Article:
UK newspapers face libel, privacy action over murder coverage

Friday, April 22, 2011

Six UK newspapers are facing actions claiming libel and breach of privacy from Chris Jeffries, a man who attracted intense media coverage when arrested in December for the murder of Joanna Yeates. Jeffries was subsequently released and a different man has been charged instead.

Lawyer Louis Charalambous says Jeffries "seek[s] vindication of his reputation for the terrible treatment he received" from six newspapers – The Sun, The Daily Mirror, The Daily Star, The Daily Express, The Daily Mail, and The Daily Record. The papers all covered the man's arrest following the discovery of a body near the Clifton area of Bristol, England, on Christmas Day; Yeates had been missing from her flat since December 17. Jeffries was the flat's landlord.

Another man who shared the Clifton address – Vincent Tabak – was later arrested when police eliminated Jeffries from any involvement with the murder. Tabak's next court appearance is set for May 4 and the trial is scheduled to take place in October.

Media coverage of Jeffries attracted criticism at the time; Roy Greenslade wrote for The Guardian that the suspect was facing "a character assassination" and Attorney General Dominic Grieve warned papers they may be in breach of contempt of court legislation. Although no prosecutions have been launched to date, Grieve recently succeeded in an action claiming contempt of court by two of the papers targeted by Jeffries – The Sun and The Daily Mail – over their coverage of a different murder.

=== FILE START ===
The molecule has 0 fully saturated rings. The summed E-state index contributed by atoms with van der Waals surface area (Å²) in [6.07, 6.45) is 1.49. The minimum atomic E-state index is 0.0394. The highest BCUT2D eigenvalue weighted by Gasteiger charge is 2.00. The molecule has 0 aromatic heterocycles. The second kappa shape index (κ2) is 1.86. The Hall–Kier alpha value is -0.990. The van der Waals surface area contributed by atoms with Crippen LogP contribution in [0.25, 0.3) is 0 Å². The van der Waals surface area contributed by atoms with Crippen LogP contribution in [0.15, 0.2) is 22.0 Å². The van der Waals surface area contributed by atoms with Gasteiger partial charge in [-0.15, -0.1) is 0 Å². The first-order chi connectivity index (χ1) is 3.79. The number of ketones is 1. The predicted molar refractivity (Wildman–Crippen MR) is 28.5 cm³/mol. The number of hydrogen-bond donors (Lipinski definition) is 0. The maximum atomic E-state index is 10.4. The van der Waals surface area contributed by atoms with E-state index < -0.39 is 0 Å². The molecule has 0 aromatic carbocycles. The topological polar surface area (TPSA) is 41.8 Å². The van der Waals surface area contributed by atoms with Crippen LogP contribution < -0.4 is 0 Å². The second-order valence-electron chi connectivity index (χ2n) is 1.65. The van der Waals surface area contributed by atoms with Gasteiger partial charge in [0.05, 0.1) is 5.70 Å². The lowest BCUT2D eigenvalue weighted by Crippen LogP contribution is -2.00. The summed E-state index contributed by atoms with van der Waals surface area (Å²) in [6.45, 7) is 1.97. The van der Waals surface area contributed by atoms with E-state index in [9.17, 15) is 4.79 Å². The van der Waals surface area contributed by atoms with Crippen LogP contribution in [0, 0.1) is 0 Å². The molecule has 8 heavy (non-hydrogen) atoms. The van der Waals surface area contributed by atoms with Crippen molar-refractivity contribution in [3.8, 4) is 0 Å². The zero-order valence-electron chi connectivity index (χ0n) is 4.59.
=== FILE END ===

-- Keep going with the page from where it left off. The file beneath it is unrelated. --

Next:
In addition to the six national papers that have received writs, action is anticipated against several local papers. "Mr Jefferies will not be making any statement about these claims until their conclusion, which he hopes will be in the very near future," according to his legal team at solicitors Simons Muirhead and Burton.

Charalambous has previously sued all the papers except The Daily Record - alongside The Sunday Express, The London Evening Standard, Metro, The Sunday Mirror, The News of the World and The Scotsman - while representing Robert Murat, over in excess of 100 "seriously defamatory" articles linking him to the disappearance of Madeleine McCann. In 2008 Murat received £600,000 and an apology, as well as a separate undisclosed amount from broadcaster BSkyB.